Lollius et Cāius domuī appropinquant et Valerium familiamque salūtant. Cāius laetissimus equum post Lūcium cōnscendit. Lollius laetus grātiās patrōnō agit et equum suum quoque conscendit. Valerius equum cōnscendit et “nōs oportet proficīscī!” clāmat. Trāniō “heus! equī” clāmat, et equī carpentum lentē trahere incipiunt. omnēs per viās urbis ad portam prōgrediuntur.
post breve tempus Cāius montem spectat et “ecce! mōns Vesuvius! quam altus et quam pulcher!” exclāmat. Lūcius tamen, “ecce! consōbrīnus meus! quam molestus et loquāx!” susurrat. Cnaeus enim cum mātre et sorōribus in carpentō splendidō sedet. iuxtā carpentum Caelius, avunculus Lūciī, vir magnae pecūniae magnaeque dignitātis, superbus equō splendidō prōcēdit.
Valerius Caelium cōnspicit et, “salvē, mī Caelī!” exclāmat. Caelius, “mī Valerī! exspectātissimum tē salūtō! nōnne tū et familia quoque Pompēiōs contenditis, gladiātōrēs spectātum?”
Valerius cum Caeliō cōnsentit. “certē, mī Caelī, et nōnne amīcus noster, Vatia ille, nōs ad vīllam invītat?” Caelius, “et nōs quoque!” exclāmat. “nōnne dī nōbīs favent, quod omnēs cum ūnō amīcō manēre possumus?”
Cāius et Lūcius Cnaeum in carpentō sedentem cōnspiciunt. “heus!” Cāius Lūciō susurrat, “nōnne Cnaeus māior nātū est quam tū? cūr carpentō, nōn equō iter facit?” Lūcius, “st!” respondet, “equī haud cordī Cnaeō sunt,” et rīsum cēlāre cōnātur.
Cnaeus puerōs equitantēs cōnspicit et “vae! heu! mē taedet carpentōrum!” exclāmat. “māter! māter! equitāre volō!” Prīma et Secunda rīsibus sē trādunt. Vipsānia “mī fīlī,” lēniter respondet, “nōnne iter ultimum memōriā tenēs? nōnne corpus tuum etiam nunc dolet?”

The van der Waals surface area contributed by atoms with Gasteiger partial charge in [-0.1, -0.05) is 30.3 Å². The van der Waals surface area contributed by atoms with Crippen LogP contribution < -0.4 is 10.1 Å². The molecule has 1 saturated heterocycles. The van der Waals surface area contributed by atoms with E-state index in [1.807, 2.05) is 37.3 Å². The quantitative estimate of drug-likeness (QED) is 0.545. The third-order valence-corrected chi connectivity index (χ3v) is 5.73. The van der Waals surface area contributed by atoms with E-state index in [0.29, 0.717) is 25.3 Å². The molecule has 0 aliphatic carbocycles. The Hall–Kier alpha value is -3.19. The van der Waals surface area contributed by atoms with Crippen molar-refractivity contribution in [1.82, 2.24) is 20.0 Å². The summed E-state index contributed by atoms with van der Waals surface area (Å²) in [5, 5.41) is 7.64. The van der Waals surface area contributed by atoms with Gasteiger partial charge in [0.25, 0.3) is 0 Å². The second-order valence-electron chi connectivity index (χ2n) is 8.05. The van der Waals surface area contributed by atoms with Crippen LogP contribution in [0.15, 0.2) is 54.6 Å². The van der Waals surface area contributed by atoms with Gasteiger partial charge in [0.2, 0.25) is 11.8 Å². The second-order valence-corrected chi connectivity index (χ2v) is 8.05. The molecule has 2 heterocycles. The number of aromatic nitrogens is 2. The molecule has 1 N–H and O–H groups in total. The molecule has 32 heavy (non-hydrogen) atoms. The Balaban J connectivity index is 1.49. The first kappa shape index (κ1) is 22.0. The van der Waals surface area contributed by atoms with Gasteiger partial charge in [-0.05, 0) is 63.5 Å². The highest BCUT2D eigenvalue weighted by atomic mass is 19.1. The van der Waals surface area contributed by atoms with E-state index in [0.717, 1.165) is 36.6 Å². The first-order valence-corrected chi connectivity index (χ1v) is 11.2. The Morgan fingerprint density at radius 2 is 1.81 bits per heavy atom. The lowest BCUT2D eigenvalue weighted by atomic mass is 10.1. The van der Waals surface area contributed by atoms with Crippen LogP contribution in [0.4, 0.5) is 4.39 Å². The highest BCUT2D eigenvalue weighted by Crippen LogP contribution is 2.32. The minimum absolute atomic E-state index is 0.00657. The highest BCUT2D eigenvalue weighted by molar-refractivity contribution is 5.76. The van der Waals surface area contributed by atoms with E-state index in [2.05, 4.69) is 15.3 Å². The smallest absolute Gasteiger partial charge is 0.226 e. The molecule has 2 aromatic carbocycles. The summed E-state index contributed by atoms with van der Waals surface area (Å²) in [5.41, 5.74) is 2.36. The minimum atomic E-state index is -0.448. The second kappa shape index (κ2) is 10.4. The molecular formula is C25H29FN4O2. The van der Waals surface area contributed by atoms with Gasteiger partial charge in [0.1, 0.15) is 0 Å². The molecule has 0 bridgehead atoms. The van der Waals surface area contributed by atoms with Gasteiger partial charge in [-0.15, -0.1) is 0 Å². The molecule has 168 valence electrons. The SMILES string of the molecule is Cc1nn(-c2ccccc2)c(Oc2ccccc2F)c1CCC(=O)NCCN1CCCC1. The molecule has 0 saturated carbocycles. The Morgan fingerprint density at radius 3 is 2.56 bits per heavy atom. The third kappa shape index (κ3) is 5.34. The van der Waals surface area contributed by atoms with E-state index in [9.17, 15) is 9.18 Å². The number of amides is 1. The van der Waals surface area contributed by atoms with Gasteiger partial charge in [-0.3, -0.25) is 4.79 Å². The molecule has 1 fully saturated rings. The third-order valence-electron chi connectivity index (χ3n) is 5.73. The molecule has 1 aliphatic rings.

Cnaeus tamen, “vae! heu! cūr ista commemorās?” clāmat. “eque! tē oportet istōs in terram dēicere!” Cnaeus saxum manū tenet et ad caput Cāiī iaculātur. Vipsānia saxum per āera volāns cōnspicit et “puerum īnsolentem! num mīrārīs, quod carpentō iam iter facis? īnfantem nōn decet equitāre, et tū es pēior quam īnfāns!” Vipsānia Cāium prēnsat et vehementer verberat.
quid respondētis, amīcī?
I’m especially interested in your response to the question I asked above, right before the story! Where can you see themes of pietās (or its opposite) at work? And (thinking ahead to that Continuing Virtual Seminar about pietās) what if a person knows what’s right (as we all do, at times) but doesn’t do it? Or does Cnaeus genuinely not know the right thing to do?
And I wish you a good, happy, and peaceful Memorial Day weekend … one that’s entirely free of the family drama in this story. intereā, grātiās maximās omnibus iam legentibus et respondentibus.